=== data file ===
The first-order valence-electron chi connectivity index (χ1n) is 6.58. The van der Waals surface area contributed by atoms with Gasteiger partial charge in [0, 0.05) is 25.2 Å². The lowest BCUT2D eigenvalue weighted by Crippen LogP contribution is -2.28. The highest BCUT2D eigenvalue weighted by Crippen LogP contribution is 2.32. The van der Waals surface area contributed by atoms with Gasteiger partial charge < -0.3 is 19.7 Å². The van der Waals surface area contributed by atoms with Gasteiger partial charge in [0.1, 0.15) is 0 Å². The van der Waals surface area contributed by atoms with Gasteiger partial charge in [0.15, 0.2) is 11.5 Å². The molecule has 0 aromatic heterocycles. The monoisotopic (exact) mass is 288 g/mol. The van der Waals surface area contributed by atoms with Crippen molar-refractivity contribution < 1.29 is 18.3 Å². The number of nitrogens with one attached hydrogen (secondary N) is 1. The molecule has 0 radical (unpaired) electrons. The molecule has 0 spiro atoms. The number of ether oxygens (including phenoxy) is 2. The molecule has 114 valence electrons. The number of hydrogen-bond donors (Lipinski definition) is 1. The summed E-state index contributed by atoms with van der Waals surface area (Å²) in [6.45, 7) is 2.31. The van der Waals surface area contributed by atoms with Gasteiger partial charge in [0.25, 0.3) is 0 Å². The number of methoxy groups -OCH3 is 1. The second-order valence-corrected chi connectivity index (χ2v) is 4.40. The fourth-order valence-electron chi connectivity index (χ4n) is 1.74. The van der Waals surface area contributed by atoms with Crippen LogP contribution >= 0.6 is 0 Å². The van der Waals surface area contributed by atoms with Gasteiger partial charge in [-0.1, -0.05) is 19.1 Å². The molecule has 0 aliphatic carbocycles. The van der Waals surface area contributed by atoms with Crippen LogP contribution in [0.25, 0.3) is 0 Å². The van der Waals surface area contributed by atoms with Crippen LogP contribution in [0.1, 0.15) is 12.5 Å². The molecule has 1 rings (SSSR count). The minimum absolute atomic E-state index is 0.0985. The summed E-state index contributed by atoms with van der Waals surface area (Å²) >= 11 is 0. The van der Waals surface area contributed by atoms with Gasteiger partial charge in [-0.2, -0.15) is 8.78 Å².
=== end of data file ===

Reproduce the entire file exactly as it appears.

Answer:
The first-order valence-electron chi connectivity index (χ1n) is 6.58. The van der Waals surface area contributed by atoms with Gasteiger partial charge in [0, 0.05) is 25.2 Å². The lowest BCUT2D eigenvalue weighted by Crippen LogP contribution is -2.28. The highest BCUT2D eigenvalue weighted by Crippen LogP contribution is 2.32. The van der Waals surface area contributed by atoms with Gasteiger partial charge < -0.3 is 19.7 Å². The van der Waals surface area contributed by atoms with Gasteiger partial charge in [0.1, 0.15) is 0 Å². The van der Waals surface area contributed by atoms with Gasteiger partial charge in [0.15, 0.2) is 11.5 Å². The molecule has 0 aromatic heterocycles. The monoisotopic (exact) mass is 288 g/mol. The van der Waals surface area contributed by atoms with Crippen molar-refractivity contribution < 1.29 is 18.3 Å². The number of nitrogens with one attached hydrogen (secondary N) is 1. The molecule has 0 radical (unpaired) electrons. The molecule has 0 spiro atoms. The number of ether oxygens (including phenoxy) is 2. The molecule has 114 valence electrons. The number of hydrogen-bond donors (Lipinski definition) is 1. The summed E-state index contributed by atoms with van der Waals surface area (Å²) in [6.45, 7) is 2.31. The van der Waals surface area contributed by atoms with Gasteiger partial charge in [0.25, 0.3) is 0 Å². The number of methoxy groups -OCH3 is 1. The second-order valence-corrected chi connectivity index (χ2v) is 4.40. The fourth-order valence-electron chi connectivity index (χ4n) is 1.74. The van der Waals surface area contributed by atoms with Crippen LogP contribution >= 0.6 is 0 Å². The van der Waals surface area contributed by atoms with Gasteiger partial charge in [-0.1, -0.05) is 19.1 Å². The molecule has 0 aliphatic carbocycles. The van der Waals surface area contributed by atoms with Crippen LogP contribution in [0.25, 0.3) is 0 Å². The van der Waals surface area contributed by atoms with Crippen LogP contribution in [0.1, 0.15) is 12.5 Å². The molecule has 1 rings (SSSR count). The minimum absolute atomic E-state index is 0.0985. The summed E-state index contributed by atoms with van der Waals surface area (Å²) >= 11 is 0. The van der Waals surface area contributed by atoms with Gasteiger partial charge in [-0.2, -0.15) is 8.78 Å².